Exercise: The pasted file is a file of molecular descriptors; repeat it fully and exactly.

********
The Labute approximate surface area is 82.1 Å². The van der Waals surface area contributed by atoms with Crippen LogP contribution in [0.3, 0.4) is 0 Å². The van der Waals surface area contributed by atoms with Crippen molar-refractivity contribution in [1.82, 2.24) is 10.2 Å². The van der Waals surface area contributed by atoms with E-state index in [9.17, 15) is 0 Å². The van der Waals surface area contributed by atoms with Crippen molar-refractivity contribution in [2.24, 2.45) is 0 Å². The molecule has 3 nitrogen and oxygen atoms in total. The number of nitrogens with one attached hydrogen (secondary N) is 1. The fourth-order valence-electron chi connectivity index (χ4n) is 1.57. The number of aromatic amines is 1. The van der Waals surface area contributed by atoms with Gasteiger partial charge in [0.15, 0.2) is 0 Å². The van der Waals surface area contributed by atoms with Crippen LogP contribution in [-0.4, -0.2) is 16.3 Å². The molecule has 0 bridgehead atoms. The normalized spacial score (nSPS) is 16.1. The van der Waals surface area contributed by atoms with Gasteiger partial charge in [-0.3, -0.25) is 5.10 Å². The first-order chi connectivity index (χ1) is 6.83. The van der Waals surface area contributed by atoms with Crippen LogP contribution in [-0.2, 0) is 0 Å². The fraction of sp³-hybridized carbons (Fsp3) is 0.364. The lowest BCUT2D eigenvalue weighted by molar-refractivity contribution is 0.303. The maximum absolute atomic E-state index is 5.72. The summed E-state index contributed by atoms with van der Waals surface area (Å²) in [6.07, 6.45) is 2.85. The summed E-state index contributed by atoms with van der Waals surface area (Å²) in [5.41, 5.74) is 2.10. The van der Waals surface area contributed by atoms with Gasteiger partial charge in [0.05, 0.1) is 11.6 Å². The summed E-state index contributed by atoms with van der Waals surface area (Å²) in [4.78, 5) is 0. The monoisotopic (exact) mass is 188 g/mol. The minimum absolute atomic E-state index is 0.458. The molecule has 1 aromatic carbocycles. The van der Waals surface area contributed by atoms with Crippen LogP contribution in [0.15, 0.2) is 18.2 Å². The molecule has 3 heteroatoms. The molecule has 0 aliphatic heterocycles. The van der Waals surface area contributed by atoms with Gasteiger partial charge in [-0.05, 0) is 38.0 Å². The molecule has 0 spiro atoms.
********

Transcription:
The Labute approximate surface area is 82.1 Å². The van der Waals surface area contributed by atoms with Crippen LogP contribution in [0.3, 0.4) is 0 Å². The van der Waals surface area contributed by atoms with Crippen molar-refractivity contribution in [1.82, 2.24) is 10.2 Å². The van der Waals surface area contributed by atoms with E-state index in [9.17, 15) is 0 Å². The van der Waals surface area contributed by atoms with Crippen molar-refractivity contribution in [2.24, 2.45) is 0 Å². The molecule has 3 nitrogen and oxygen atoms in total. The number of nitrogens with one attached hydrogen (secondary N) is 1. The fourth-order valence-electron chi connectivity index (χ4n) is 1.57. The number of aromatic amines is 1. The van der Waals surface area contributed by atoms with Gasteiger partial charge in [0.15, 0.2) is 0 Å². The van der Waals surface area contributed by atoms with Crippen LogP contribution in [-0.4, -0.2) is 16.3 Å². The molecule has 0 bridgehead atoms. The normalized spacial score (nSPS) is 16.1. The van der Waals surface area contributed by atoms with Gasteiger partial charge in [-0.3, -0.25) is 5.10 Å². The first-order chi connectivity index (χ1) is 6.83. The van der Waals surface area contributed by atoms with Crippen LogP contribution in [-0.2, 0) is 0 Å². The fraction of sp³-hybridized carbons (Fsp3) is 0.364. The lowest BCUT2D eigenvalue weighted by molar-refractivity contribution is 0.303. The maximum absolute atomic E-state index is 5.72. The summed E-state index contributed by atoms with van der Waals surface area (Å²) in [6.07, 6.45) is 2.85. The summed E-state index contributed by atoms with van der Waals surface area (Å²) in [5.41, 5.74) is 2.10. The van der Waals surface area contributed by atoms with Gasteiger partial charge in [0.05, 0.1) is 11.6 Å². The summed E-state index contributed by atoms with van der Waals surface area (Å²) in [4.78, 5) is 0. The monoisotopic (exact) mass is 188 g/mol. The minimum absolute atomic E-state index is 0.458. The molecule has 1 aromatic carbocycles. The van der Waals surface area contributed by atoms with Crippen LogP contribution in [0.15, 0.2) is 18.2 Å². The molecule has 3 heteroatoms. The molecule has 0 aliphatic heterocycles. The van der Waals surface area contributed by atoms with Gasteiger partial charge in [-0.05, 0) is 38.0 Å². The molecule has 0 spiro atoms.